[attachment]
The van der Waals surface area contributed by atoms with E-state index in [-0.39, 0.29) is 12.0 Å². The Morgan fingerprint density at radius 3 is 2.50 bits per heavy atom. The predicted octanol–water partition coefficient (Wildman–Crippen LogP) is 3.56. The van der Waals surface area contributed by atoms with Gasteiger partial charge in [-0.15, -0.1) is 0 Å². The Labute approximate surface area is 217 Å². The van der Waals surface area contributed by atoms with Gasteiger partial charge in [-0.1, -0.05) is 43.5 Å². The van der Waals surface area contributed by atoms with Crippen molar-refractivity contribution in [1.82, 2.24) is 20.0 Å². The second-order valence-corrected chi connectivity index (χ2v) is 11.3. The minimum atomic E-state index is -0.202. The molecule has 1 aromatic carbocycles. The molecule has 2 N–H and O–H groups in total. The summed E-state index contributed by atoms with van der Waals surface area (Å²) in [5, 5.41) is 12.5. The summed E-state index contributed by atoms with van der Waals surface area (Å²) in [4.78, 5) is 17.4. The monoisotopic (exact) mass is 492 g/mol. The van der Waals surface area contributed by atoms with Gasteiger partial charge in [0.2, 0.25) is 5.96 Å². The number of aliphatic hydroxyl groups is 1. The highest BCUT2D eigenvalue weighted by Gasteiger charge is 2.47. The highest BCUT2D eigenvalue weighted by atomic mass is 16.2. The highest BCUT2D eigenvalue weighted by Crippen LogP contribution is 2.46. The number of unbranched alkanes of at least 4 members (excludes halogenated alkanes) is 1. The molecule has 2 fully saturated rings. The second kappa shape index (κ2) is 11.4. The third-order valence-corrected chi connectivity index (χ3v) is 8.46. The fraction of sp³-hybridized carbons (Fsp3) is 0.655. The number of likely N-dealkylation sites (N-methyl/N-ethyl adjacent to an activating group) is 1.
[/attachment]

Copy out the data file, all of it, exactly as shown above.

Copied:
The van der Waals surface area contributed by atoms with E-state index in [-0.39, 0.29) is 12.0 Å². The Morgan fingerprint density at radius 3 is 2.50 bits per heavy atom. The predicted octanol–water partition coefficient (Wildman–Crippen LogP) is 3.56. The van der Waals surface area contributed by atoms with Gasteiger partial charge in [-0.15, -0.1) is 0 Å². The Labute approximate surface area is 217 Å². The van der Waals surface area contributed by atoms with Gasteiger partial charge in [-0.1, -0.05) is 43.5 Å². The van der Waals surface area contributed by atoms with Crippen molar-refractivity contribution in [1.82, 2.24) is 20.0 Å². The second-order valence-corrected chi connectivity index (χ2v) is 11.3. The minimum atomic E-state index is -0.202. The molecule has 1 aromatic carbocycles. The molecule has 2 N–H and O–H groups in total. The summed E-state index contributed by atoms with van der Waals surface area (Å²) in [5, 5.41) is 12.5. The summed E-state index contributed by atoms with van der Waals surface area (Å²) in [4.78, 5) is 17.4. The monoisotopic (exact) mass is 492 g/mol. The van der Waals surface area contributed by atoms with Gasteiger partial charge in [0.2, 0.25) is 5.96 Å². The number of aliphatic hydroxyl groups is 1. The highest BCUT2D eigenvalue weighted by Gasteiger charge is 2.47. The highest BCUT2D eigenvalue weighted by atomic mass is 16.2. The highest BCUT2D eigenvalue weighted by Crippen LogP contribution is 2.46. The number of unbranched alkanes of at least 4 members (excludes halogenated alkanes) is 1. The molecule has 2 fully saturated rings. The second kappa shape index (κ2) is 11.4. The third-order valence-corrected chi connectivity index (χ3v) is 8.46. The fraction of sp³-hybridized carbons (Fsp3) is 0.655. The number of likely N-dealkylation sites (N-methyl/N-ethyl adjacent to an activating group) is 1.